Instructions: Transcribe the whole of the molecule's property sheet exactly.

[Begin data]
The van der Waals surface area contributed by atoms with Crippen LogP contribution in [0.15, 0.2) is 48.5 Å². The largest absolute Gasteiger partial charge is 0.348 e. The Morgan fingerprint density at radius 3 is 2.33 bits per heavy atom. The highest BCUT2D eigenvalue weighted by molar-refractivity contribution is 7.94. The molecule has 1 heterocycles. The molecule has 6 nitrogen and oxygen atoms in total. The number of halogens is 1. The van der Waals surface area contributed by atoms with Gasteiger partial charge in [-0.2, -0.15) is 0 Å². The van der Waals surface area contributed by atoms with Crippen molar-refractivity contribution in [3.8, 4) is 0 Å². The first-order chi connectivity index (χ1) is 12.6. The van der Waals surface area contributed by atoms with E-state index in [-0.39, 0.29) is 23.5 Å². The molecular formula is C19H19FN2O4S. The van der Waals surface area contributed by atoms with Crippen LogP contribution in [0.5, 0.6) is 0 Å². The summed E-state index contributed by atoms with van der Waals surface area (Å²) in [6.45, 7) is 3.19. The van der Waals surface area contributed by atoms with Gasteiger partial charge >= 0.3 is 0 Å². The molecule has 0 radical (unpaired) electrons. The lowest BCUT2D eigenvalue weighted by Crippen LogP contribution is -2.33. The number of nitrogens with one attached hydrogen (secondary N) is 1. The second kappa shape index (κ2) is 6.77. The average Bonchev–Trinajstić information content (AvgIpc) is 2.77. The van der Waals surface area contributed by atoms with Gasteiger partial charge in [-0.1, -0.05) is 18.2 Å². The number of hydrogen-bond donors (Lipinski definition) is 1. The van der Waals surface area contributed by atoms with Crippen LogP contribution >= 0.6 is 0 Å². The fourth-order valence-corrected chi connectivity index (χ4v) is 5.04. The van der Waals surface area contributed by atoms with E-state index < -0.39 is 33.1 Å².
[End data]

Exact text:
The van der Waals surface area contributed by atoms with Crippen LogP contribution in [0.15, 0.2) is 48.5 Å². The largest absolute Gasteiger partial charge is 0.348 e. The Morgan fingerprint density at radius 3 is 2.33 bits per heavy atom. The highest BCUT2D eigenvalue weighted by molar-refractivity contribution is 7.94. The molecule has 1 heterocycles. The molecule has 6 nitrogen and oxygen atoms in total. The number of halogens is 1. The van der Waals surface area contributed by atoms with Gasteiger partial charge in [-0.2, -0.15) is 0 Å². The van der Waals surface area contributed by atoms with Crippen molar-refractivity contribution in [3.8, 4) is 0 Å². The first-order chi connectivity index (χ1) is 12.6. The van der Waals surface area contributed by atoms with E-state index in [-0.39, 0.29) is 23.5 Å². The molecular formula is C19H19FN2O4S. The van der Waals surface area contributed by atoms with Crippen LogP contribution in [0.5, 0.6) is 0 Å². The summed E-state index contributed by atoms with van der Waals surface area (Å²) in [6.45, 7) is 3.19. The van der Waals surface area contributed by atoms with Gasteiger partial charge >= 0.3 is 0 Å². The molecule has 0 radical (unpaired) electrons. The lowest BCUT2D eigenvalue weighted by Crippen LogP contribution is -2.33. The number of nitrogens with one attached hydrogen (secondary N) is 1. The second kappa shape index (κ2) is 6.77. The average Bonchev–Trinajstić information content (AvgIpc) is 2.77. The van der Waals surface area contributed by atoms with Gasteiger partial charge in [-0.1, -0.05) is 18.2 Å². The number of hydrogen-bond donors (Lipinski definition) is 1. The van der Waals surface area contributed by atoms with Crippen LogP contribution >= 0.6 is 0 Å². The fourth-order valence-corrected chi connectivity index (χ4v) is 5.04. The van der Waals surface area contributed by atoms with E-state index < -0.39 is 33.1 Å².